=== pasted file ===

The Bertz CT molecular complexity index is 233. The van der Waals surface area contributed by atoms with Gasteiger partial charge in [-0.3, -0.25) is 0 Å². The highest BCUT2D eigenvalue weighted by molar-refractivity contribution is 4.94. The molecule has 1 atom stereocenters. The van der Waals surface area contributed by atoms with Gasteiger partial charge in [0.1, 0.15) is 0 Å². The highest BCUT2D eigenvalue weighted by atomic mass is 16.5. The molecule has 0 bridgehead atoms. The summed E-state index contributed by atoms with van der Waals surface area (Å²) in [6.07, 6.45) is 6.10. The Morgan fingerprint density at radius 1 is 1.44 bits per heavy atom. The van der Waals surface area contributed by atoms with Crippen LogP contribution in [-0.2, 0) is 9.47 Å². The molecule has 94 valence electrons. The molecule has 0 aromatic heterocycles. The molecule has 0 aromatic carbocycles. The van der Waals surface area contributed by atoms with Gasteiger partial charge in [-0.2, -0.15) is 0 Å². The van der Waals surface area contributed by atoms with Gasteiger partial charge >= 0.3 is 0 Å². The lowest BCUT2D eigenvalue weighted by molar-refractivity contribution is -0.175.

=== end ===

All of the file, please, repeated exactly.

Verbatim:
The Bertz CT molecular complexity index is 233. The van der Waals surface area contributed by atoms with Gasteiger partial charge in [-0.3, -0.25) is 0 Å². The highest BCUT2D eigenvalue weighted by molar-refractivity contribution is 4.94. The molecule has 1 atom stereocenters. The van der Waals surface area contributed by atoms with Gasteiger partial charge in [0.1, 0.15) is 0 Å². The highest BCUT2D eigenvalue weighted by atomic mass is 16.5. The molecule has 0 bridgehead atoms. The summed E-state index contributed by atoms with van der Waals surface area (Å²) in [6.07, 6.45) is 6.10. The Morgan fingerprint density at radius 1 is 1.44 bits per heavy atom. The van der Waals surface area contributed by atoms with Crippen LogP contribution in [-0.2, 0) is 9.47 Å². The molecule has 94 valence electrons. The molecule has 0 aromatic heterocycles. The molecule has 0 aromatic carbocycles. The van der Waals surface area contributed by atoms with Gasteiger partial charge in [-0.2, -0.15) is 0 Å². The van der Waals surface area contributed by atoms with Gasteiger partial charge >= 0.3 is 0 Å². The lowest BCUT2D eigenvalue weighted by molar-refractivity contribution is -0.175.